Name: Instructor: Course: Date: Introduction The world is in the center of an economic and industrial revolution more advanced than the one that lead to the transformation of Europe and North America in the 19th century. This revolution is a juggernaut that cannot be controlled by either the governments or multinational corporations (Greider 331)…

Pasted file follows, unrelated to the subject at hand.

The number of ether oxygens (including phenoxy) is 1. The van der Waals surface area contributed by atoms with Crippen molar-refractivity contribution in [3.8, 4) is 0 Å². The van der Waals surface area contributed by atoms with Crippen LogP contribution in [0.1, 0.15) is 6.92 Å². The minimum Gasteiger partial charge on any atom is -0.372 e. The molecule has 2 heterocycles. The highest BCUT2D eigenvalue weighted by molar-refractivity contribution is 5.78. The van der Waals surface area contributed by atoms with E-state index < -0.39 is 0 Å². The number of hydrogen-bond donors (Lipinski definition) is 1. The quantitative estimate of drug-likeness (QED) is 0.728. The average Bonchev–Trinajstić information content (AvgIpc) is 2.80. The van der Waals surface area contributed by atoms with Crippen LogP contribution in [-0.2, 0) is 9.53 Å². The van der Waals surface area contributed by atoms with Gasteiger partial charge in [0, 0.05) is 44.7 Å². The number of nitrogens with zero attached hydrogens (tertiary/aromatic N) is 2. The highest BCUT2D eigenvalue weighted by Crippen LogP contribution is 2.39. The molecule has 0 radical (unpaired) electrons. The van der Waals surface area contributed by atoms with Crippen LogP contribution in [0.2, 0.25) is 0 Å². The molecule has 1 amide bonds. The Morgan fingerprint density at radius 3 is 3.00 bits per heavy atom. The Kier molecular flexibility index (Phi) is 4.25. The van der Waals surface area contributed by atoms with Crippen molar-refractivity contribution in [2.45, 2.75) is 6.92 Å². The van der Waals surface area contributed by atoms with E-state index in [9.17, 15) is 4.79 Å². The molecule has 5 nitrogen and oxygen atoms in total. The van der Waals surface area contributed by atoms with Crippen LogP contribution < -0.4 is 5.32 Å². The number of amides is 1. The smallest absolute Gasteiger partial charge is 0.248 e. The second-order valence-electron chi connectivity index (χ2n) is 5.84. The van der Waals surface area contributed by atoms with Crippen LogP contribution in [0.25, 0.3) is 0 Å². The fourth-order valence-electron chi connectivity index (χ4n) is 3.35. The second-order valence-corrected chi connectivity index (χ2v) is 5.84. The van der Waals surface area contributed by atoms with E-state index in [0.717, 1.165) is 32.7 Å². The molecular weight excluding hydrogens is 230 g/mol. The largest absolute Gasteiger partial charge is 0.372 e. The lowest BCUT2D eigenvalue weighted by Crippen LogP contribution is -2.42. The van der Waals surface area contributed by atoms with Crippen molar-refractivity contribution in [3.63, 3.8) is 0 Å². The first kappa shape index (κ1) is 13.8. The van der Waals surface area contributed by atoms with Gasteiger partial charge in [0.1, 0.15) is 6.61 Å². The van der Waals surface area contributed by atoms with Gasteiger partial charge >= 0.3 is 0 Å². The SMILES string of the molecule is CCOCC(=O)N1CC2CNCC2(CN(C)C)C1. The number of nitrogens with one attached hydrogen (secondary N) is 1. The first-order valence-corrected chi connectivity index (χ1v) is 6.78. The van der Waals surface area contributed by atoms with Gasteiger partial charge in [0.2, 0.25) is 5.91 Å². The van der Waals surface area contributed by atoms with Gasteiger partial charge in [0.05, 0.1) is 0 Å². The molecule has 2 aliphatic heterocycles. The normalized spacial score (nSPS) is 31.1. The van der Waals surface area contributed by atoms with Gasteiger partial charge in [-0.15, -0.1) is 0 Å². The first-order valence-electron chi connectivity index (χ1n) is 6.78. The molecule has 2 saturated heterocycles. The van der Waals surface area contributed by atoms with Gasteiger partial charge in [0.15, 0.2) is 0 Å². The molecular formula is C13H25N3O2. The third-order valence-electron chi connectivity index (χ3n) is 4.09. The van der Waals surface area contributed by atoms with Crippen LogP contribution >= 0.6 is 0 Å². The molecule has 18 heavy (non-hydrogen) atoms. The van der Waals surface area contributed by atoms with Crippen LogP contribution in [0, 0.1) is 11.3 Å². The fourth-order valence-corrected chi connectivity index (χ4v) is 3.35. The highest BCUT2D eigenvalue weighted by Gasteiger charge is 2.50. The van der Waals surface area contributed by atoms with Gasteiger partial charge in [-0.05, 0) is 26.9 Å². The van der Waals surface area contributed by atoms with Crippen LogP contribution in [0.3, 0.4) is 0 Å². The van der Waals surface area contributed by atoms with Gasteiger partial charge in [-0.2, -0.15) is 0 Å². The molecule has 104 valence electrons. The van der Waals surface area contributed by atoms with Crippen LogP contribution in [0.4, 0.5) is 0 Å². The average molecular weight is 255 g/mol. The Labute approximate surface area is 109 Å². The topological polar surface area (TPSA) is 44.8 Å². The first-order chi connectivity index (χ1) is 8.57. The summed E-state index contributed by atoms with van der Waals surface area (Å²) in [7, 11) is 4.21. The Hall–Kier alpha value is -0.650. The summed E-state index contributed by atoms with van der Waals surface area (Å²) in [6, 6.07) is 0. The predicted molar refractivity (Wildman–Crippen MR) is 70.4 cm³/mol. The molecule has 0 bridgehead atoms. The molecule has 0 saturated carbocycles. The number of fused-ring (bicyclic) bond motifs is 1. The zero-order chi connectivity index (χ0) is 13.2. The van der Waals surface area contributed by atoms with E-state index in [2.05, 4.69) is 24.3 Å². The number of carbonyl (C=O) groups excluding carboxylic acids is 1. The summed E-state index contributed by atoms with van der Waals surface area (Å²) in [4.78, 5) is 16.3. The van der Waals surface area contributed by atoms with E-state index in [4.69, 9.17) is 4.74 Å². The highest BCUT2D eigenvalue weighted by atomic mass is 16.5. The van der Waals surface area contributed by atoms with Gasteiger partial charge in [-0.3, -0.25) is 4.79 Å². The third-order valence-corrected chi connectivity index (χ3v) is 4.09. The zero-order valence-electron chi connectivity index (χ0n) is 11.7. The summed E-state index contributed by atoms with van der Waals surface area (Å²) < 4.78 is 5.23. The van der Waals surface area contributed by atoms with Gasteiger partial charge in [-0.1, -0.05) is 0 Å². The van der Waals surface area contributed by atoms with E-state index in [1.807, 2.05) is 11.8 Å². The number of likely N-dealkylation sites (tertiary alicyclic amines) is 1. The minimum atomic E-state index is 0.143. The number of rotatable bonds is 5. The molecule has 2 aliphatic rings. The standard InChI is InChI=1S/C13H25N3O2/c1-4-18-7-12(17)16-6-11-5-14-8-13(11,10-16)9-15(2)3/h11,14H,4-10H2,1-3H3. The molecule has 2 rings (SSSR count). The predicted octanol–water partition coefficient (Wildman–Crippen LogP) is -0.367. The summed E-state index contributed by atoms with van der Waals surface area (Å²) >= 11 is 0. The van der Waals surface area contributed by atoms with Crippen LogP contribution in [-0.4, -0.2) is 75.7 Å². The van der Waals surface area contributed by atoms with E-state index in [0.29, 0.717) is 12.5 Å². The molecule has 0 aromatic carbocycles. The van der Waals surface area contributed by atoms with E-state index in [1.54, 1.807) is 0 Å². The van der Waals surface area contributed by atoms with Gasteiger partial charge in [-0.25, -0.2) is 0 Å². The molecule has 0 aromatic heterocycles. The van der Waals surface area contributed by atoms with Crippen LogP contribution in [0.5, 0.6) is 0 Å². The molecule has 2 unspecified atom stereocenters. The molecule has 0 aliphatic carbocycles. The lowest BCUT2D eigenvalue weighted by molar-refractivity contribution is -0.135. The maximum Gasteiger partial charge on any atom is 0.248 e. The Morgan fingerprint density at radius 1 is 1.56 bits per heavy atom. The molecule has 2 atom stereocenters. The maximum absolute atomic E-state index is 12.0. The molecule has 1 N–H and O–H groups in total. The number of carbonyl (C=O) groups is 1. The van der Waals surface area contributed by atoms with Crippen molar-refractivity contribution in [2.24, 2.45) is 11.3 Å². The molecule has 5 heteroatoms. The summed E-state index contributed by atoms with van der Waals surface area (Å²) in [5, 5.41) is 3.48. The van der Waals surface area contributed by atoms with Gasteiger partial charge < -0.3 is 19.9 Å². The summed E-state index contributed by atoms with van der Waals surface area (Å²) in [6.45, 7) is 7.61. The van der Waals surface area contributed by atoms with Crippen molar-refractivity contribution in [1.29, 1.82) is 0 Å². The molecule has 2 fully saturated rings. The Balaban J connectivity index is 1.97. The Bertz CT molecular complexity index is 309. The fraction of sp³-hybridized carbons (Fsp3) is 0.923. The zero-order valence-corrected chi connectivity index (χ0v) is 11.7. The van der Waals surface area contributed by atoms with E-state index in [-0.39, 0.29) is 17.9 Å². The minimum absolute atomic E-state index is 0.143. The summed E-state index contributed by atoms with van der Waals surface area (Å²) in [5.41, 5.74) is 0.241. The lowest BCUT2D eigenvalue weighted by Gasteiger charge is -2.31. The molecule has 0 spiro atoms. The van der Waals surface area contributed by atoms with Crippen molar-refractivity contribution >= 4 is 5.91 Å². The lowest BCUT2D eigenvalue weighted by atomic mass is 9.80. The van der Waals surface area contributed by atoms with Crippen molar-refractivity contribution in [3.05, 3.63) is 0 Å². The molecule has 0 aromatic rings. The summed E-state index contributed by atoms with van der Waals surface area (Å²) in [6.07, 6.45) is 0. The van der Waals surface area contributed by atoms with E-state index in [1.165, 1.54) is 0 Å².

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In his book of One World Ready or Not, Greider advocated for some steps that he believed could avert this disaster: change labor practices specially in the developing economies, control the flow of commodities by imposing tariffs as a means of correcting trade deficits, and give chance to labor to share in the capital ownership (Greider 334). He sees multinational corporations as not just looking for cheaper labor but a huge power base. As multinational firms compete for global power and market share, they forget their national mandate of their home country and take no notice of any social obligation will not be profitable in the short term including exploiting and displacing labor. On his book specifically in regards to the statement in page 335; Grieder helps us to visualize the ultimate impact of globalization, and above all to realize that economic globalization is unattainable without similar revolution in the political, social and even the spiritual dominions (Greider 335). The globalization of business enterprises is a world-shattering force- akin to the sort of revolutions shaped in the past on a nation-by-nation basis by such improvements as the assembly line, steam power, and the proliferation of the combustion engine-that is, today, responsible for the world’s total political and social order (Robbins 298). The quintessence of this global revolution is the fact that finance and commerce have jumped importantly above the existing consciousness of people and societies (Hopper 302). Trade has adopted a global outlook, in essence, fast creating a new practical reality for numerous everyone’s life, a new order which has its base in the dynamics not cramped by the traditional social structures. This is a bitter fact that many may wish to shun away from unless one does not live in an industrialized nation. The global production system is a powerful teaching tool: it gives power to every individual to express their capabilities all over the world. Every country especially those with greater resources and wealth, promotes its own description of national arrogance, a natural egocentricity that cannot be isolated easily. But the essence of global commence undermines-and may destroy in the future- the ancient, native pigeonhole where by different people are ranked and rank themselves. The difficulties and disarticulations of the modern world economy can be attributed to a single reason: that is more supply than the available demand (Greider 221). An upward trend in efficiency in the developed countries and new industrial centers appear in the developing world, demand is not able to keep up, for the reason that the consumers are not able to cope up with increasing number of new production being produced. As a result, there is an unrelenting global excess capacity, producing always a downward pressure on prices and more importantly the labor wages (Greider 223). Because of this overproduction there exists a counterpart increased income where by every dollar sales has to be a representative of dollar profits or wages to somebody. But this income can only be saved or spent. Now, a global oversupply problem seems to be a complement to global excess of savings compared with the investments prospects. If anything we seem to experiencing declined savings rates in the developed economies while savings have had an upward trend in
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